This weekend was more frustrating than most. I was going to show my wife some pictures I had taken on my iPhone. But within reach was my iPad. I picked up my iPad, opened the Photos app and my pictures were not there. What? Hmmm. So began the weekend hunt to figure out why.
First you must understand I try to avoid using iCloud (or anything that involves a third-party “learning about me”) as much as I can. For Books, for Podcasts, for Messages, for Notes, Music and Video I am unable to avoid using Apple’s syncing services. However, for Photos, Contacts, Calendar and Mail, I have some other options. For the later three I have my own hardware running OS X Server. But for photo syncing I want to continue syncing locally — between my Mac and iOS devices — when on the same Wi-Fi connection.
In 2007 when we were first introduced to the original iPhone and iOS, many questions arose. Did it mean the end to OS X? Was iOS the “future” for Apple? Why did Apple create iOS instead of a mobile version of OS X?
New iPhones, a new iPad Pro and a new Apple TV, were all unveiled last month during Apple’s Bill Graham Auditorium special event. Beyond iPhone it is difficult to gage exactly which product is garnering the most attention. Now that the iPhone has launched the magic behind the iPad Pro and Apple Pencil has yet to be fully discovered. However what is least known is Apple TV and what it will truly be capably of once it begins shipping late October.
The mysteries of Apple TV are numerous, and one unknown begins to pile atop the next. Why does Apple TV’s A8 processor have such a massive heat sync? Why is the unit thick enough to support Optical Audio Out, but it is no longer included? Why is 4K (UHD) and HDMI 2.0 not supported? Why did Apple not release their own optional game controller to kick things off? And of course, why no silver, space gray, gold versions? Did the crew that built the MacBook with one port also lend their hand with Apple TV? It is almost as if Apple is launching their very own Area 51 product. Here’s to trying my hand at unraveling some curious areas of Apple TV.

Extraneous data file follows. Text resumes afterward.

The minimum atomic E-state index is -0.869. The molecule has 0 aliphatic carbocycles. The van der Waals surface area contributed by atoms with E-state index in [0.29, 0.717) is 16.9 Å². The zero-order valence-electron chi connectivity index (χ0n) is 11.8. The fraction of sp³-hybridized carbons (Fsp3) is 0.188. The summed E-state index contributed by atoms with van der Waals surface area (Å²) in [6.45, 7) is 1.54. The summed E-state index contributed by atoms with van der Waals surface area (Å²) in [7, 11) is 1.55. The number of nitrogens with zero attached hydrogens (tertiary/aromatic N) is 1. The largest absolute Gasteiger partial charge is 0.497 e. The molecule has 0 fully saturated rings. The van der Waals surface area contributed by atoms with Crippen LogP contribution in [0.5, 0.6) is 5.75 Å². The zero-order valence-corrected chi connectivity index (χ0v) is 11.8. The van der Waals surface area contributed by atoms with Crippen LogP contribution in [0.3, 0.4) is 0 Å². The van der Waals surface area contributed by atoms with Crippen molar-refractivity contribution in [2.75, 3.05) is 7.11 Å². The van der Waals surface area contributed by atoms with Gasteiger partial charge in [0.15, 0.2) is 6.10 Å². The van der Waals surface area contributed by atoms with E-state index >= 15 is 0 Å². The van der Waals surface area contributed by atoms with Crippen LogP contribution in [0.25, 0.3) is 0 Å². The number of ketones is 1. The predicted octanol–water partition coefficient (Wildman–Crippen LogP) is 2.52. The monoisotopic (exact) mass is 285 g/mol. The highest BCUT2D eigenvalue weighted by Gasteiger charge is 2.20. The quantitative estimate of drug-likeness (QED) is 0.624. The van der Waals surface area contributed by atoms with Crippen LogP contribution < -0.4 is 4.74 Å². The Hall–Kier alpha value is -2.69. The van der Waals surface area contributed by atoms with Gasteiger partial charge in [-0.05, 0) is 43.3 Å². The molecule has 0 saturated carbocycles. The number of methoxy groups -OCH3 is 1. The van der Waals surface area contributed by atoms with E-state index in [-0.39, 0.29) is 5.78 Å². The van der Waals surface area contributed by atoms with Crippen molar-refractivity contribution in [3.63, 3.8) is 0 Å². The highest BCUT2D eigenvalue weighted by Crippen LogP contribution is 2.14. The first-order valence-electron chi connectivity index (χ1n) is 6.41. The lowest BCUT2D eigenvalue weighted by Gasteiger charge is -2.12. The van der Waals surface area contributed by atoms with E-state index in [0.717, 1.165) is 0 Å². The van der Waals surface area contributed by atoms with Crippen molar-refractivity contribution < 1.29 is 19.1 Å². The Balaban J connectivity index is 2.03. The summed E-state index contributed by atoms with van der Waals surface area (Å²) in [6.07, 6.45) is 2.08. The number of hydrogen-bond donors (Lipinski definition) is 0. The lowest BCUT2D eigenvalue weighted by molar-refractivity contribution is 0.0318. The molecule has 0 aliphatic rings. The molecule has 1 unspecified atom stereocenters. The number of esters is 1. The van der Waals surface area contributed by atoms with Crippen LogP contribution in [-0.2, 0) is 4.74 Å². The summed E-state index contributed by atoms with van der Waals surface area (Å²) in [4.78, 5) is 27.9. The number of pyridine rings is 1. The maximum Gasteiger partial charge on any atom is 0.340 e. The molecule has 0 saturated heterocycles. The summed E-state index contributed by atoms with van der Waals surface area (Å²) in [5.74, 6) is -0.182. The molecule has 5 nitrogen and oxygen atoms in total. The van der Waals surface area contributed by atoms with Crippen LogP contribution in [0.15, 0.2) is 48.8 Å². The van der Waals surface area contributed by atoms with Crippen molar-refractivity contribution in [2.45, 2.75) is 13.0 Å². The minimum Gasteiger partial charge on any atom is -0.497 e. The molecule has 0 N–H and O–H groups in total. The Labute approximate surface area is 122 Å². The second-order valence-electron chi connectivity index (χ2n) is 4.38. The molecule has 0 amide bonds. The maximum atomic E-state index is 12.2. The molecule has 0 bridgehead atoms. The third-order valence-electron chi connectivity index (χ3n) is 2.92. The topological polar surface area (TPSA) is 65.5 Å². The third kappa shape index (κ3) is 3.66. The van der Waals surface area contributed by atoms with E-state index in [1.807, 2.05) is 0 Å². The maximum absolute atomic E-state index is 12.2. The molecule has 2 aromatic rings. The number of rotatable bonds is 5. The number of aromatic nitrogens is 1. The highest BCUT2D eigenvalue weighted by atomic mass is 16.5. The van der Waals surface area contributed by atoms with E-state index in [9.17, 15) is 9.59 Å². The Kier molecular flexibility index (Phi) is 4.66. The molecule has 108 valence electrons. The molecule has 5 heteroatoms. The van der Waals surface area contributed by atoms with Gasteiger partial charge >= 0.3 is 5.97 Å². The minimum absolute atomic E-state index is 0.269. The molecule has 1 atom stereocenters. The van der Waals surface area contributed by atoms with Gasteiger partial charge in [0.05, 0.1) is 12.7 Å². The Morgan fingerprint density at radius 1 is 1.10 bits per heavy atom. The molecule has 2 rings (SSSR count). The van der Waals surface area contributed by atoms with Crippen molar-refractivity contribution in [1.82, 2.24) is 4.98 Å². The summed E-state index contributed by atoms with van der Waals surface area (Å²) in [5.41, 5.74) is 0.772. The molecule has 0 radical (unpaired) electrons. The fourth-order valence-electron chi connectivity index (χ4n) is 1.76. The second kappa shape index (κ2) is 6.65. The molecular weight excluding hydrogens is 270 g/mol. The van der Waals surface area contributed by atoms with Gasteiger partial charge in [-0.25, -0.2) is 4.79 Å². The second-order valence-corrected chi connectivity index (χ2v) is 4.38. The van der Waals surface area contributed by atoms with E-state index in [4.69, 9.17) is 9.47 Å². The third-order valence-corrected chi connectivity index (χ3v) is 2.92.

iPhone, Apple Watch, iPad — all the non-OS X products in Apple’s stable have been revved and the product line is clean and clear. For example, there is no product overlap between an iPhone 6s or 6s Plus — or even between those and the previous iPhone 6 and 6 Plus. Also there is no overlap between iPad models or between Apple Watch models. Within each of these product lines if you have a specific need or want, the choice of which product is right for you is fairly straightforward. That is unless you are in the market for an OS X powered notebook.
This is where things get messy and rather quickly. Usually bigger size means more money. But not with Apple’s notebooks. There is the entry model MacBook Air that leads the pac for price conscious consumers starting under $1,000 USD. But both standard 13" MacBook Air models are at least $100 less expensive than the smaller, entry level 12" MacBook. The MacBook offers more state-of-the-art technology than the Air’s (new keyboard, Force Touch trackpad, retina display, USB-C and multiple colors), but in consumer’s minds 12" is less than 13" so shouldn’t it cost less? Making matters worse, if a customer asks which one is more powerful, confusion can quickly ensue. The MacBook and MacBook Air use different chips, thus the MacBook Air is more powerful, and has powerful upgrade options, than the lightweight MacBook.
On September 9, during Apple's San Francisco special event, Apple’s Sr. Vice President, worldwide marketing, Phil Schiller, took to the stage and introduced the iPad Pro. The latest and largest tablet of its kind from Apple delivers an incredible 12.9", 5.6 million pixel display, and weighs only 1.5 lbs. Accompanying the iPad Pro is a versatile accessory called Apple Pencil along with an optional Smart Keyboard. While the iPad Pro left the audience quite pleased, Schiller made one comment that was likely to have left Intel speechless.